Tonic trustee Vicki writes about her love of music, The Jam and growing up as a mod in Brighton.
Morgan Howell at 45rpm
All Mod Cons
October saw the publication of Morgan Howell at 45rpm. Morgan is one of our Tonic ambassadors and, being all too aware of my undying love for both Paul Weller and vinyl, invited me to write a few words for his book about what Town Called Malice means to me.
Nothing beats listening to music on vinyl. The ritual, when I was young, of rushing home from Woolies, HMV or Rounder Records in Brighton, clutching one of my favourite band’s new albums. I’d run up to my bedroom and sit on the floor beside my record player, rip open the cellophane and remove the inner sleeve to gently slide the record out; balancing it in my hand with my thumb at the centre and fingers at the edge so as not to touch the grooved surface. I’d place it onto the shiny spindle and lower the needle ready to play. I’d spend hours staring at the art work and pouring over the sleeve notes; reading the lyrics and singing along. With time, the inevitable crackles and pops would make it even more familiar, and I’d wait expectantly for records to jump at certain points. I’d know the order of the tracks and when to flip the record over to the other side; an experience I will never get from listening to downloads and playlists on shuffle.
So, for Morgan to bring my love of music, Paul Weller and vinyl together in his artwork is wonderful. When I saw his Town Called Malice piece, I loved it straight away. The familiarity of the red sleeve, The Jam’s polka dot logo and the Polydor label beckoned me. I was immediately transported back to ‘82, hence my opening line “As a young mod growing up in Brighton, The Jam were everything to me...”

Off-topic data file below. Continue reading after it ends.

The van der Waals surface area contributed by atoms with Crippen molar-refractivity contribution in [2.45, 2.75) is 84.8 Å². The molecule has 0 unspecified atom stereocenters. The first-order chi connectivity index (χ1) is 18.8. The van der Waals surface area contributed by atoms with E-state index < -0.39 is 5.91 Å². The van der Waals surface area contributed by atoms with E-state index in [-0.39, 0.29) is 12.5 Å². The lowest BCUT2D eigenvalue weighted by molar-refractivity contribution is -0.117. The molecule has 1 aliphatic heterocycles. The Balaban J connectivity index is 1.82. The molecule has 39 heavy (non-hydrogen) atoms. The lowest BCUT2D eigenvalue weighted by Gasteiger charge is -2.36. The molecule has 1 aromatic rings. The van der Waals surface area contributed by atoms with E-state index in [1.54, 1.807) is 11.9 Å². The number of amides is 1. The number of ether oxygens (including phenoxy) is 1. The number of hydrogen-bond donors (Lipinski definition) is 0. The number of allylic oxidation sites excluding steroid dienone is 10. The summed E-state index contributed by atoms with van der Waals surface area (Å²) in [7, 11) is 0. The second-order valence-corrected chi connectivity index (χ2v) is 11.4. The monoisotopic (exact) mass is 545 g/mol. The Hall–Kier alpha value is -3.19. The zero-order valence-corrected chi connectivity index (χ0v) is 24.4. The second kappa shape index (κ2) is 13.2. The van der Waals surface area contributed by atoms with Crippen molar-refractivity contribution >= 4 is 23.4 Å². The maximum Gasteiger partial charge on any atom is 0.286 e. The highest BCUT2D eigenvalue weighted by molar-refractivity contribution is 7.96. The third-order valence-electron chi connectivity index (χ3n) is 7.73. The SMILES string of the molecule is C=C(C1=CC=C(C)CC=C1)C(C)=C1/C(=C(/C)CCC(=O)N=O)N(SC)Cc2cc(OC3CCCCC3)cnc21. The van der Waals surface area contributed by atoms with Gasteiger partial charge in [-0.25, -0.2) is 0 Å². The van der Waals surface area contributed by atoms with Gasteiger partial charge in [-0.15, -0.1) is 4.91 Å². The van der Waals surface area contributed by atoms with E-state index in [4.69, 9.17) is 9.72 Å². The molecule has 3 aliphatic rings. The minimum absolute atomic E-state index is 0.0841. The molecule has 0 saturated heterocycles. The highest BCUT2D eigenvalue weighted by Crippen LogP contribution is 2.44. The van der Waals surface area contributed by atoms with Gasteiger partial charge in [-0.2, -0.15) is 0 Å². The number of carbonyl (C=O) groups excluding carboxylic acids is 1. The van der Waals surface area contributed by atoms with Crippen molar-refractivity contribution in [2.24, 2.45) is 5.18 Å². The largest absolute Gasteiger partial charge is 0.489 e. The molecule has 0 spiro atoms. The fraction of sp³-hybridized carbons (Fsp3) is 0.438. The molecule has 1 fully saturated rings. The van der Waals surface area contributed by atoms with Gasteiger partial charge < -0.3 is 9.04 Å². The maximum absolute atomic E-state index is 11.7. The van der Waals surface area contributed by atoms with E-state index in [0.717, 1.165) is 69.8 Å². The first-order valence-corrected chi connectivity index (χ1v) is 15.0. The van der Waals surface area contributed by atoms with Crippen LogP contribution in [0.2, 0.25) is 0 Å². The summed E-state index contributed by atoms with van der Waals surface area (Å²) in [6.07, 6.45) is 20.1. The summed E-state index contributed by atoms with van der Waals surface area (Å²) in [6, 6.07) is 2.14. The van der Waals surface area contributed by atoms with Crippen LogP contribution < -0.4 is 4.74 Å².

I’d spend Saturday afternoons hanging about with mods outside HMV in Churchill Square, before wandering around the North Laine visiting vintage clothes and record shops. Saturday nights were spent listening to music, falling in and out of love, and dancing at a hall in Southover Street. ‘Fortune Teller’ by Benny Spellman and ‘Israelites’ by Desmond Dekker always remind me of those times. Every Bank Holiday Monday we’d meet at Black Rock before walking along the seafront to town singing “We are the Mods”. I watched Quadrophenia repeatedly. I sat waiting for Top of the Pops to start every Thursday to catch a glimpse of my favourite bands, and I would listen to Radio One every Sunday to record the top 40 onto cassettes. I read NME and Melody Maker, and cut out photos to pin on my bedroom wall. I’d get the train to London to visit Carnaby Street and Soho.
I went to The Jam’s last ever gig at The Brighton Centre on 11th December 1982; a date ingrained in my brain as somewhat traumatic. I cried for what felt like weeks, knowing I’d never see them play again, and thought my world had ended. I didn’t know at the time that I would soon get over my loss with the arrival of The Style Council and the Red Wedge movement. It was Thatcher’s Britain and Weller’s lyrics resonated with me.
Now, as a mental health nurse, I understand the important role that music and creative arts can play in recovery. That’s what Tonic is all about. Our free workshops and punk / ska choirs help people express themselves through singing, writing lyrics, playing instruments or simply listening together. Music can influence our mood and help us feel more connected with people. It can be life affirming.
Morgan, thank you for being one of our ambassadors. A supersize Town Called Malice now joins all mod cons in my kitchen; taking centre stage, sandwiched between Horace Panter’s ‘Enjoy Yourself’ and Chris Barton’s ‘Stanley Road’.
Oh and Paul, if you’re reading this, please get in touch?! Tonic would love to work with you…